[ 2006-09-04 13:42 ]
No one has a firm grasp as to why the middle finger, the impedicus, is
the longest finger on each hand.
This Latin word, in translation, means impudent, bold, and immodest, but
points us in the wrong direction in solving this mystery, as the name, and the
lewd gestures commonly made with
this finger, in no way explain its length.
The impedicus itself has a Latin name for being the longest, which is
mesaxonic, meaning middle axis. Mesaxonic lends a little more assistance in the
quest for an explanation for the middle finger's length.
Evolutionary physiologists cling to the symmetry theory, based upon their
studies of the evolutionary reasons for the inner workings of animals' bodies.
Experts in this field hold that the longer third finger is most likely a vestige
of our ancestors' paws, and state the need for balance as the primary reason for
Their esteemed colleagues, evolutionary morphologists, who study the evolutionary aspects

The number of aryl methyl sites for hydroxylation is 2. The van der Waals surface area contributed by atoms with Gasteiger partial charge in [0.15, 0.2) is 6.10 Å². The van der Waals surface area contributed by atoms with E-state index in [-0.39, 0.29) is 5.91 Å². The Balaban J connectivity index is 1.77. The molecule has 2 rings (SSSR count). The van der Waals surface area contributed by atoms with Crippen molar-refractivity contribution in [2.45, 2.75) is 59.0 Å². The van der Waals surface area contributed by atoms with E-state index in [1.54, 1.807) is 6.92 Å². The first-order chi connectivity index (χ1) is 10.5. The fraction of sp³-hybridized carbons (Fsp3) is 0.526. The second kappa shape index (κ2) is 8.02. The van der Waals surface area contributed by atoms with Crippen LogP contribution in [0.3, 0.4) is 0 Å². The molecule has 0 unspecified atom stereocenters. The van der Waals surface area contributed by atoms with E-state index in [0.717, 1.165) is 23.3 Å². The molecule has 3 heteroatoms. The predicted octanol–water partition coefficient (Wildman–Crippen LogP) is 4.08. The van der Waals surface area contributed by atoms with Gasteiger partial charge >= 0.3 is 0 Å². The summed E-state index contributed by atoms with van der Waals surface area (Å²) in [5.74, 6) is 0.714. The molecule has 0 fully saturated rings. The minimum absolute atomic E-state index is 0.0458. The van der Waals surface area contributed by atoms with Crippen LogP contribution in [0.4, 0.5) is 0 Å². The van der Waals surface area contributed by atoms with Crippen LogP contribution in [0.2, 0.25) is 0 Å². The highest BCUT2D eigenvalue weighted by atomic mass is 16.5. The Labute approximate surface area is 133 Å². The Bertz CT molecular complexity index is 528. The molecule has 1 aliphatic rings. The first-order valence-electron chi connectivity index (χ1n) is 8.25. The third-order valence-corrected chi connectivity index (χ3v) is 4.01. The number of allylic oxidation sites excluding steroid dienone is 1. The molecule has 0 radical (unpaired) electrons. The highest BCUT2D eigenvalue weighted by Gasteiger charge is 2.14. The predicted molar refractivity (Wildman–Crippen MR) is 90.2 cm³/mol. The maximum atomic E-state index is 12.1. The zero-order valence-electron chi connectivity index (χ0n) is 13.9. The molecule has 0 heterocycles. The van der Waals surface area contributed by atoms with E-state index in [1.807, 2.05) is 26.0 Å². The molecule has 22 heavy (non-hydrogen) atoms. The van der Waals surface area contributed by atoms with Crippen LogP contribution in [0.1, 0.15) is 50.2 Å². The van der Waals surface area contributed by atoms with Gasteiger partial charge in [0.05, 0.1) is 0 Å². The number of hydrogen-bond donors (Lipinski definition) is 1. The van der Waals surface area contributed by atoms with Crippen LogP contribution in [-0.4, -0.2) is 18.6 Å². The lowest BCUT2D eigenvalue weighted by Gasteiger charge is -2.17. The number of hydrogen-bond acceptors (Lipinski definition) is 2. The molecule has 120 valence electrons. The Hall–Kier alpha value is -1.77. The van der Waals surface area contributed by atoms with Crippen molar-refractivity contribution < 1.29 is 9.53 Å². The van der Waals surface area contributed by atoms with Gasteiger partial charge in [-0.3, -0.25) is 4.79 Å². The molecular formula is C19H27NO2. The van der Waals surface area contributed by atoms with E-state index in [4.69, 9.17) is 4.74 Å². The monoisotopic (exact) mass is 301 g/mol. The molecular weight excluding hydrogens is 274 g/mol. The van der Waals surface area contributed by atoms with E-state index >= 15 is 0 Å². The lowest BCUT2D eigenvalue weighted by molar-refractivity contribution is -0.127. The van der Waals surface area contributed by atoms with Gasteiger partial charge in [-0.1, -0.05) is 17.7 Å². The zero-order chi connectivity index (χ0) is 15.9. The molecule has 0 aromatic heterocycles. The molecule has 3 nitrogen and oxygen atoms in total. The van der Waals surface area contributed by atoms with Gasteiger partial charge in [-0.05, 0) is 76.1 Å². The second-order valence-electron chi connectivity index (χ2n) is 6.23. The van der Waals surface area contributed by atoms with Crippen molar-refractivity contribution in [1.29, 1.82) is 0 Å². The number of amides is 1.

of the shape and of the structures of bodies, also adhere to the theory of
symmetry, but tack an additional aspect onto this theory, one they refer to as
the "geometry of closing." The geometry of closing is merely scientific jargon
for the fact that when the hand closes to form a fist, all fingers touch the
palm of the hand at the same time. This way, when they grasp an object, they all
share the work equally. Simply put, the fingers on our hands differ in length,
because this particular shape works so well, and has done so for millions of
Anthropologists, in general, disagree with the balancing act behind the
theory of symmetry. Their underlying reason for disputing this theory is that,
in their studies of human evolution, they have encountered other primates, man's
closest, hairiest relatives, who have longer fourth fingers. Anthropologists,
however, do not pose a counter theory to the most commonly held one. Until they
do, the theory of symmetry wins hands down!
（英语点津 Annabel 编辑）